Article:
Dollar Store Dreams Won't Come True

Nobody loves a well-reasoned trade more than I do. Sometimes, though, what seems like obvious logic ends up yielding disappointing results.

Ultra-bargain-store stocks have enjoyed a year-long rally. Stores like 99 Cents Only Stores (NYSE: NDN  ) , Dollar Tree (Nasdaq: DLTR  ) , Family Dollar Stores (NYSE: FDO  ) , and even bargain giant Wal-Mart (NYSE: WMT  ) have cashed in on the trend. Look at their returns over the past year:

Company

1-Year Return

99 Cents Only Stores

41%

Dollar Tree

53.8%

Family Dollar Stores

35.9%

Wal-Mart

16.9%

S&P 500

(39.1%)

Source: Yahoo! Finance.

Not bad, huh?

You know the purported reasoning behind the picks: The average consumer is strapped and looking to stretch their shopping dollar. But have these companies actually earned their rallies with better results, or did assumptions override reality?

Are earnings following suit?
The question I was curious about was whether these companies were actually benefiting from the struggling economy. Everybody loves a low price, but it's not like a six-pack of tube socks and a 99-cent picture frame suddenly become must-have items just because money is tight.

To check, I looked at how each company's net income over the past 12 months compared to its earnings from the previous year. Here's what I found:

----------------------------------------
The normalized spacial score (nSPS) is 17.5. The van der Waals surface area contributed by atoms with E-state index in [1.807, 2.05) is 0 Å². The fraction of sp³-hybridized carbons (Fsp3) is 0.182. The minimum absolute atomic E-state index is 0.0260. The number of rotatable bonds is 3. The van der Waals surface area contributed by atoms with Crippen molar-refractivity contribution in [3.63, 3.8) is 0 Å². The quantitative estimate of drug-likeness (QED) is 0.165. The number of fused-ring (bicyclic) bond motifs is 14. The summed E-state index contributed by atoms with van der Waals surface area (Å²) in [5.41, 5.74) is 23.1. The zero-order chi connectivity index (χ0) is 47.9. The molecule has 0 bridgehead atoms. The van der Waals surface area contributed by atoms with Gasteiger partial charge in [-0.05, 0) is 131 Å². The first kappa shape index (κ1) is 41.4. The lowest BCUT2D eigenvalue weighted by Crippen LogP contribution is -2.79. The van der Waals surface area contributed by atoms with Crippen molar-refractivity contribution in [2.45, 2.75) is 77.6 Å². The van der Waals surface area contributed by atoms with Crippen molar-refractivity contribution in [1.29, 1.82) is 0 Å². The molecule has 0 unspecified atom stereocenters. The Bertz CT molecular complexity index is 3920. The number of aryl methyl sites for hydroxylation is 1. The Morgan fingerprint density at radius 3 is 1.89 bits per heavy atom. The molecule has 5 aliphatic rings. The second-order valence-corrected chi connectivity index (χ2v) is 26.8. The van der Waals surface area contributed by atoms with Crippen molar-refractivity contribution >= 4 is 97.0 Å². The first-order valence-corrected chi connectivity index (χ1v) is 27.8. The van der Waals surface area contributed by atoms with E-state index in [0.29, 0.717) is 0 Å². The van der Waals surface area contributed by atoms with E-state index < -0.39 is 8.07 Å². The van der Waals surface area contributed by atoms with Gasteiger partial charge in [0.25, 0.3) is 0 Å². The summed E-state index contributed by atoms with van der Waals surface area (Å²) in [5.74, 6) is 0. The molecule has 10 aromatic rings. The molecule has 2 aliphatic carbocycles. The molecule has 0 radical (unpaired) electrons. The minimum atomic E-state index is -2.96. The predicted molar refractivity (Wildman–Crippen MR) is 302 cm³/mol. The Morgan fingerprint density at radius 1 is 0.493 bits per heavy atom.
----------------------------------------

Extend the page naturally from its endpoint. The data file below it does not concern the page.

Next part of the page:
Company

Year-Over-Year Earnings Growth

99 Cents Only Stores (NDN)

(198%)*

Dollar Tree (DLTR)

7%

Family Dollar Stores (FDO)

(4%)

Wal-Mart (WMT)

9%

Source: Capital IQ, a division of Standard and Poor's. *Reflects loss of $5.8 million versus profit of $5.7 million in year-ago period.

So much for the stellar growth I hoped to see. At least on the bottom line, none of these companies have really proven to be growth stars during the darkness of a recession. They're not exactly disasters -- except for 99 Cents Only Stores -- but I don't think their results justify the huge jumps in their stock prices.

Sure, you can argue they were all undervalued a year ago. But given how much attention they've gotten lately, it's more likely that they're overvalued now. Once the market finally figures out these companies aren't backing up their stocks' gains with a boosted bottom line, investors may want to get a refund on their shares in a hurry.

For more on recession investing, read:

Wal-Mart is a Motley Fool Inside Value pick. Try any of our Foolish newsletters today, free for 30 days.

Fool contributor James Brumley doesn't own any of the companies mentioned above, though he does buy his tube socks in six-packs. James and all the rest of the Fools abide by the Motley Fool's disclosure rules.


Read/Post Comments (6) | Recommend This Article (7)

Comments from our Foolish Readers

Help us keep this a respectfully Foolish area! This is a place for our readers to discuss, debate, and learn more about the Foolish investing topic you read about above. Help us keep it clean and safe. If you believe a comment is abusive or otherwise violates our Fool's Rules, please report it via the Report this Comment Report this Comment icon found on every comment.